Getting one defeat removed from their record last week, however temporary, had to feel good, like a teacher's cocker spaniel eating the grades from a particularly odious pop quiz. Now if only the Heat could get those other 28 failures expunged from their permanent record.
The way things have gone for the Heat, their make-up mini-game against Atlanta on March 8 -- they'll replay the end of their Dec. 19 loss, down 114-111 when a stats keeper's error disqualified Shaquille O'Neal, before playing the regularly scheduled contest that night -- simply will give them a shot at getting swept in a doubleheader. Counting their game the night before against Golden State, the Heat have a chance to lose three times in slightly more than 24 hours.
Why not? Anything seems possible -- or is that endurable? -- when you can walk out of Minneapolis' Target Center with more problems, and less spring in your step, than the Timberwolves.
That's the night last week when Miami, sans Shaq, sleepwalked through the first quarter and trailed by 19 in the second half of a 101-91 loss to the NBA's worst team. Sportswriters got serious mileage after that one from a courtside kid's misfortune, ascribing sarcastic symbolism when the young man in a Heat jersey vomited on the back of Miami TV announcer Tony Fiorentino. Yes, it really was that bad, with the always beatable Wolves fouling themselves into the bonus situation for most of the fourth quarter but Dwyane Wade, throttled back by his bum shoulder, unable to capitalize.
Vomit? Sad but true. Never mind the mystical bowl into which Riley threw all sorts of hocus-pocus and inspirational cards. These days, his team had better bring a bucket.
Afterward, the air was thick, in a "Wonder what Riley's going to say or do'' sort of way. It was the Heat's eighth consecutive loss, on their way to 10 in a row heading into a five-day schedule gap that ends Wednesday night against Chicago. And then the Miami coach came with this:
"We got off to real lethargic start, I thought. The game ended up the way it did. We didn't play hard enough, OK, from the beginning. And they came out real quick. ... We never adjusted to their first-quarter aggressiveness and quickness. Some nights that happens. ... This is a team right now, we keep trying to collect ourselves.''
Sheesh. Riley sounded a lot like Randy Wittman or P.J. Carlesimo, another sad-sack coach stuck with a sad-sack team. And facing the reality that a strong lottery finish, even with more than half the season remaining, would be preferable to another 20 or 25 victories that would get them nowhere.
"Sometimes, it's like having a nightmare and never waking up from it,'' Wade told reporters the other day. "It's like game after game, day after day, you can't believe that it's happening to you, but it is.''
Welcome to our world, where misery can linger, good intentions often go for naught, bodies age rather than ripen and you don't usually come back when you're down by 13 points to Dallas with six minutes left. O'Neal has been reminded of that this season, more mercilessly than ever, by a decline in his production, a commensurate drop in his play and, most recently, pain in his hips. The big man spent six days in L.A. seeking the opinions of specialists and has missed Miami's past eight games.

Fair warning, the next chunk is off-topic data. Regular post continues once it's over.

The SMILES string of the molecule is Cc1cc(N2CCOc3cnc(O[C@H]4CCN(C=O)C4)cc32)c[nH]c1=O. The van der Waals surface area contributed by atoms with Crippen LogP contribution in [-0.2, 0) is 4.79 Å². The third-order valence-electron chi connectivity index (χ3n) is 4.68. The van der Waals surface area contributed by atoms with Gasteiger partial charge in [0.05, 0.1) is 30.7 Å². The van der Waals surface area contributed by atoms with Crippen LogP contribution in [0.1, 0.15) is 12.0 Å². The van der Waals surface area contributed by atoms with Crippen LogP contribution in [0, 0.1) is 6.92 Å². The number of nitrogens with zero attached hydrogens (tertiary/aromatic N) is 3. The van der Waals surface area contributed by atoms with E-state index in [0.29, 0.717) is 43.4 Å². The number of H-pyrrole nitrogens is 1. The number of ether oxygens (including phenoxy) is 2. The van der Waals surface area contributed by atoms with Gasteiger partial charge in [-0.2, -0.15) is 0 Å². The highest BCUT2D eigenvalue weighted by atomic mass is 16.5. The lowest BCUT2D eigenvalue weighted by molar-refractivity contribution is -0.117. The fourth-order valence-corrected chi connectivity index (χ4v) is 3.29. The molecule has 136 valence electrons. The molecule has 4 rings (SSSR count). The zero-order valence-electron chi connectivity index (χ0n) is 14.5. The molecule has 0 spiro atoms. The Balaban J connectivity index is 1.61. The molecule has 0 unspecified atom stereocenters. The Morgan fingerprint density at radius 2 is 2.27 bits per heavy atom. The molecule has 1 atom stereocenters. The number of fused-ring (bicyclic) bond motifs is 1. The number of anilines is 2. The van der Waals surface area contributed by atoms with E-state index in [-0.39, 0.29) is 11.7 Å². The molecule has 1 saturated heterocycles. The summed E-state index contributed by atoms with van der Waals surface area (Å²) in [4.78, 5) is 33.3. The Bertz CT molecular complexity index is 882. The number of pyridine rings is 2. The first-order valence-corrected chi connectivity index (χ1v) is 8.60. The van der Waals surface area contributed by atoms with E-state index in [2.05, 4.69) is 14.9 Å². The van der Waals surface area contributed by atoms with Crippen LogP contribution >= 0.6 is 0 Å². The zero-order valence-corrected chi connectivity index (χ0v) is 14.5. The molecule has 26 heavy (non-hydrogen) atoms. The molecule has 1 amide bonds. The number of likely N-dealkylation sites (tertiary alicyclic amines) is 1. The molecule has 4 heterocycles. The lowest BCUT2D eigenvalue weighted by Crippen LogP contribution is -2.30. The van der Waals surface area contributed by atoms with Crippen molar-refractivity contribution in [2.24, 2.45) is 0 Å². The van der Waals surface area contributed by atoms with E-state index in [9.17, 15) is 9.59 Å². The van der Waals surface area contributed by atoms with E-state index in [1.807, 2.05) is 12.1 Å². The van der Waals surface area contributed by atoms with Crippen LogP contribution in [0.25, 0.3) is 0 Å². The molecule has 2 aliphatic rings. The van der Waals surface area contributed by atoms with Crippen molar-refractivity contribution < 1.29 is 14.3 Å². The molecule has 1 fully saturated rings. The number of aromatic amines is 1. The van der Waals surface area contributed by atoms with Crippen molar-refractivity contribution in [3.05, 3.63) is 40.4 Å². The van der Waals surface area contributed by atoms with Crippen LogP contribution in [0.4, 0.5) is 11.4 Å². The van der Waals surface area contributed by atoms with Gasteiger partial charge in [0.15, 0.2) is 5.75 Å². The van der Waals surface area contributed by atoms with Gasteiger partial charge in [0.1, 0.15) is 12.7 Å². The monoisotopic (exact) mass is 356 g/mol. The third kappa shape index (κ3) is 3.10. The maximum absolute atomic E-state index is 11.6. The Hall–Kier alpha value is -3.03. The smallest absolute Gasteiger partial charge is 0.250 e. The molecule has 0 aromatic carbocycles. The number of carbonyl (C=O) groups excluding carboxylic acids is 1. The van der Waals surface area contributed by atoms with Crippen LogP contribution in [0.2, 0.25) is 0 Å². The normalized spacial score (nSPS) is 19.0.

Wade's shoulder dislocation from last season, Riley admits, was more severe than most folks realized; the Heat shooting guard might not be his dynamic self again this season. Others have been hurt -- Alonzo Mourning's apparent final season ended in a heap in that Atlanta game in December, no do-over available -- while the chemistry has been sick. Let's just say that adding Ricky Davis and Mark Blount to any team has never been a formula for more success. And whatever beef guard Smush Parker got into with that parking valet pales next to the beef Miami fans have with the temporarily banished Parker over his shot selection.
Mathematically, all is not lost, even if it feels that way. Miami doesn't leave Florida for the next three weeks, with nine of 10 games at home and only a quickie visit to Orlando on Jan. 30. In all, 11 of its 15 games heading into the All-Star break will be at AmericanAirlines Arena. If the Heat, with Shaq due back Wednesday or Friday, went 12-3 in that stretch, they would be 20-31 with 31 to play. A 20-11 finishing kick would get them to 40-42, equal to Orlando's record last spring as the Eastern Conference's eighth seed. And then if Shaq and Wade get healthy ...
Right. That's a 32-14 mark over the final 46 for a team that has had its preferred starting lineup available only seven times, playing with no reservoirs of confidence or resiliency to tap. There still are rumors that Riley might flee the sideline before the end of February. With more than $34 million owed next season to O'Neal in decline and Wade in gauze bandages and another $36 million due them in 2009-10 (those numbers go to $50 million and $52 million if you count Blount's and Udonis Haslem's contracts), the hole Miami has dug for itself is too big, its goals too lofty beyond striving for a great vs. good draft pick.
If nothing else, Miami can finish out this season as the patron saints of false hope. Rather than thinking, "We beat a team that lost to the Timberwolves,'' opponents who topple the Heat -- can you really topple something puny? -- can feel good about themselves. "We're less than two years away from a championship,'' they can think after beating, and often beating up on, a team that is less than two years removed from its championship.
Maybe it's those 2006 Finals that should get a do-over.